However, if you’re using Mandrill’s API, and especially if you make use of their templates or other features, things become more complicated, so here I’m going compare the features of each provider to those of Mandrill, and look into any migration guides the other services have.
|Click / Open tracking||Open only|
|Dedicated IPs||$29.95 / month||$59 / month||$19 / month*||$30 / month**||Free***|
* Only on SendGrid’s pro plans, which come with one dedicated IP.
** $20 per IP per month on SparkPost’s Pro plan or above.
*** Dedicated IPs are only available on Mailjet’s Silver plan and above.
Predictably, some email services have jumped on this opportunity to nab soon to be ex-Mandrill customers, by publishing migration guides.
Mailgun has a blog post aimed at helping Mandrill customers migrate, but it’s pretty weak, and is mostly just a guide to getting started with Mailgun. Eg: it doesn’t address the fact that if you were using Mandrill’s templates, Mailgun doesn’t have that functionality. 5/10
Postmark don’t seem to have capitalised on this opportunity at all. 0/10
SendGrid have gone all out, they have a banner at the top of their homepage saying “Coming from Mandrill? We can help.” with a learn more link. The learn more link just takes you to a slightly customised pricing page, which shows SendGrid are currently offering a 10% discount to Mandrill customers. Further down that page is a link to a full migration guide, including a translation table to help Mandrill customers easily understand SendGrids documentation. Like Mailgun, the SendGrid page includes a guide to getting started, but theirs is much better tailored to Mandrill customers, and they even have a Q and A section. 9/10
Jango, like Postmark, have not created any kind of migration guide. 0/10
Predictably, Amazon are not about to make anyone’s life easier by publishing a migration guide. But if you can figure out their pricing, I’m sure you can figure out migration. 0/10
SparkPost are going to a lot of effort here, if you search on Google for ‘Mailgun migration’, the first result is an advert for them. Like SendGrid they also have a homepage banner linking to a marketing page, which contains a link to their comprehensive migration guide, which is even better than SendGrid’s, even including guides for migrating templates. 10/10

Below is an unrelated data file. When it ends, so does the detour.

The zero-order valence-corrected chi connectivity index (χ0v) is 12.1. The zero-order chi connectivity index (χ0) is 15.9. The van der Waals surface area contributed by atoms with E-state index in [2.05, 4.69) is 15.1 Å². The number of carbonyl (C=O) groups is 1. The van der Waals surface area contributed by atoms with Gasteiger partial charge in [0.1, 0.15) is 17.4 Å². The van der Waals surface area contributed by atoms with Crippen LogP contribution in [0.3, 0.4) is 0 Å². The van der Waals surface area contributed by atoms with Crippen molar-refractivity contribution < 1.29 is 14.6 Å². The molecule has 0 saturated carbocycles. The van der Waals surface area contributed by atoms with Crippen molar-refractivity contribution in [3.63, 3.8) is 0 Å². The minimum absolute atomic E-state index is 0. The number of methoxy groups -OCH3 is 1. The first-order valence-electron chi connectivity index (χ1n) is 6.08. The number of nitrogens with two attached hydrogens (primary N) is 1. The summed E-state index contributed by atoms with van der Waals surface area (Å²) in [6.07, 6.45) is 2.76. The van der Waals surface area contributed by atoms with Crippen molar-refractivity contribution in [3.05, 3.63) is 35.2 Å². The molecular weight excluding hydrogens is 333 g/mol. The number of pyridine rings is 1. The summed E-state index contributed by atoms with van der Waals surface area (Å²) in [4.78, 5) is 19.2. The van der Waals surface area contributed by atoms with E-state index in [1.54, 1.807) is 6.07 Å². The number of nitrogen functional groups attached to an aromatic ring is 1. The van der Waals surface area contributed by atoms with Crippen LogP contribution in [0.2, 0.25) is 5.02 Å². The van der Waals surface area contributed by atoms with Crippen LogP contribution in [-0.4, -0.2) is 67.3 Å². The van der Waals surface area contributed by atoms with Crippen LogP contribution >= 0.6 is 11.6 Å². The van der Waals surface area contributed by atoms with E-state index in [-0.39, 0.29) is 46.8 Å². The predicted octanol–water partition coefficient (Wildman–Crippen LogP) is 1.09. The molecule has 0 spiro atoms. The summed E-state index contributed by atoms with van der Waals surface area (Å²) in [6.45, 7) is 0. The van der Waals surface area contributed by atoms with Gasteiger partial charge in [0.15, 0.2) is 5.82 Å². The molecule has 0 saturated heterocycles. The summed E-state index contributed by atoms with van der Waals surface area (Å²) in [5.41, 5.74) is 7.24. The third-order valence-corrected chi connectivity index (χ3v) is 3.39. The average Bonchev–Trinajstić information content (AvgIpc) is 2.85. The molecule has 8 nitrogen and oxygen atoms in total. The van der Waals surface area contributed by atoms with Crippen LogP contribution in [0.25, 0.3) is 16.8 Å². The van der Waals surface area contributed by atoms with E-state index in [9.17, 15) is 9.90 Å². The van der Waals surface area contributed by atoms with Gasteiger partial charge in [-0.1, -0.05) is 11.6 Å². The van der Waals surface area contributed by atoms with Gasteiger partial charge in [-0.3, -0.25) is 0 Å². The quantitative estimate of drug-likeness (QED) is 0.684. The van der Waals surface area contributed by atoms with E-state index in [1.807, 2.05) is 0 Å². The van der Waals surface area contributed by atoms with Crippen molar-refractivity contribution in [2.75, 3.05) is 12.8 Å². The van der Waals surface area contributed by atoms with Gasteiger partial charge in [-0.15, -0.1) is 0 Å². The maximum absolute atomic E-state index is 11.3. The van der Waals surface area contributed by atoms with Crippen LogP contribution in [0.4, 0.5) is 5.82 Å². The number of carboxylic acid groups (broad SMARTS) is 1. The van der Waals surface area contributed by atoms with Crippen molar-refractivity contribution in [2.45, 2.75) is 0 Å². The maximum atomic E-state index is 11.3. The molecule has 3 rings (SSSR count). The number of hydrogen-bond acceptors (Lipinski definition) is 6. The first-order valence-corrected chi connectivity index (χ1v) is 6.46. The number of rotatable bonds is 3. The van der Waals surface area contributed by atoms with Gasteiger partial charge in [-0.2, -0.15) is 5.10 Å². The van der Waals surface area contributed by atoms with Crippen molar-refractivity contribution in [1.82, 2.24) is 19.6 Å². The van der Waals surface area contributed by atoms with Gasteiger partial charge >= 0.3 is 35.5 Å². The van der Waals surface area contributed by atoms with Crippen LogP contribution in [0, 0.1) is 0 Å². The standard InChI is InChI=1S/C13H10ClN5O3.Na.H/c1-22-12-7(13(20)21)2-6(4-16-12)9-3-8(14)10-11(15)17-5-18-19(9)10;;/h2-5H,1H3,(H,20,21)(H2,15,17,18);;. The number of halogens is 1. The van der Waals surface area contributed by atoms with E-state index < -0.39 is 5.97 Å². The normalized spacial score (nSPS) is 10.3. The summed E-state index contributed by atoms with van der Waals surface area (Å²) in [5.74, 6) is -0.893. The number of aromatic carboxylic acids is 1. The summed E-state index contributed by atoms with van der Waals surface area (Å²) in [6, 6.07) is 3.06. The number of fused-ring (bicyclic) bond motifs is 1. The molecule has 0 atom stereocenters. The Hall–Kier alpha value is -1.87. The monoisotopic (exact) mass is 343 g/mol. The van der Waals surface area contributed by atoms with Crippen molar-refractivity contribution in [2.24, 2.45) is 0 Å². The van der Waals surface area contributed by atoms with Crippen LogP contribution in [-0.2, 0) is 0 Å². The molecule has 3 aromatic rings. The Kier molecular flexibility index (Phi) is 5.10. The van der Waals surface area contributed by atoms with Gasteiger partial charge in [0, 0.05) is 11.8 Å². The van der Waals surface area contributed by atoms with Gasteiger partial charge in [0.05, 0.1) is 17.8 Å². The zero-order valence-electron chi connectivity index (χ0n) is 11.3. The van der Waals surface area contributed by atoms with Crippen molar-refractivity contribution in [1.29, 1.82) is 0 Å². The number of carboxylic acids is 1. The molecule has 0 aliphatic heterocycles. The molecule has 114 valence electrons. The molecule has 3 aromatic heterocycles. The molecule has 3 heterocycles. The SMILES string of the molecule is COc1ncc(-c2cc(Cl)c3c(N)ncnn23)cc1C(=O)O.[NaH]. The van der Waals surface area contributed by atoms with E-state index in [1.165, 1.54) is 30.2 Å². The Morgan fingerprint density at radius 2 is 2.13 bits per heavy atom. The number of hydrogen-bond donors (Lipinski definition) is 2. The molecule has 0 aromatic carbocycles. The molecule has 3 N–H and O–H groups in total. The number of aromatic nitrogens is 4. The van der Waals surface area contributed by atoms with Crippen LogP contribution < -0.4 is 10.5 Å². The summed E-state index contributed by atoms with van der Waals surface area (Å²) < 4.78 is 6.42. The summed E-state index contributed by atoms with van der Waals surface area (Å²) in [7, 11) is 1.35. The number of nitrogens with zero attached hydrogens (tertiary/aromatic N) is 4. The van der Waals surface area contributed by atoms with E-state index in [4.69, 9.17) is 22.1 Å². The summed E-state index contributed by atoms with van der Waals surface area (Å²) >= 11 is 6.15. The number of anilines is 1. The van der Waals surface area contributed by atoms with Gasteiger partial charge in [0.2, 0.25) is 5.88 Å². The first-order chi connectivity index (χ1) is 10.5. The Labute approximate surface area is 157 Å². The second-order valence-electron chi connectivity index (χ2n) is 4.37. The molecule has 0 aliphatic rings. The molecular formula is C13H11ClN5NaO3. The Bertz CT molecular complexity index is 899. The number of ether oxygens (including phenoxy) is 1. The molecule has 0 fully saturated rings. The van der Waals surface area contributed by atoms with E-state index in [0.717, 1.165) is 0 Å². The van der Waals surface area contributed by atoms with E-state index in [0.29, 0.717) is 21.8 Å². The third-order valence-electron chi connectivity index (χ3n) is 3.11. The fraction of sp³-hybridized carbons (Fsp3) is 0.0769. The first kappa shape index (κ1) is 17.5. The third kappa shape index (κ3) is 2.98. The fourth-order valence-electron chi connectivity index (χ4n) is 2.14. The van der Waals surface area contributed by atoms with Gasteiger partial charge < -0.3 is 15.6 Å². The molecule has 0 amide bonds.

Mailjet also have an advert that shows when you Google ‘Mailgun migration’, although they haven’t gone as far as adding a homepage banner. Mailjet’s actual migration guide consists of a feature and price comparison page, and their API docs with an extra table to help you convert Mandrill terms into those used in Mailjet’s documentation. Not bad, but quite on the same level as SendGrid and SparkPost. 7/10
Below are my choices for a transactional email service provider, your needs may be different, but hopefully the information above will help you choose the best one for you, particularly if you can decipher Amazon’s pricing.
Winner - SendGrid
Overall, SendGrid looks to be the best alternative to Mandrill. They have a great migration guide, kick ass on deliverablity & features, all while still being one of the best value services.
Runner up - SparkPost
If you’re on a tight budget, have lots of emails to send, and aren’t too worried about the lack of deliverability statistics, then SparkPost would be my recommendation.
I hope this helps you choose your next transactional email service provider, and if you’d like to suggest any other services be sure to leave a comment below.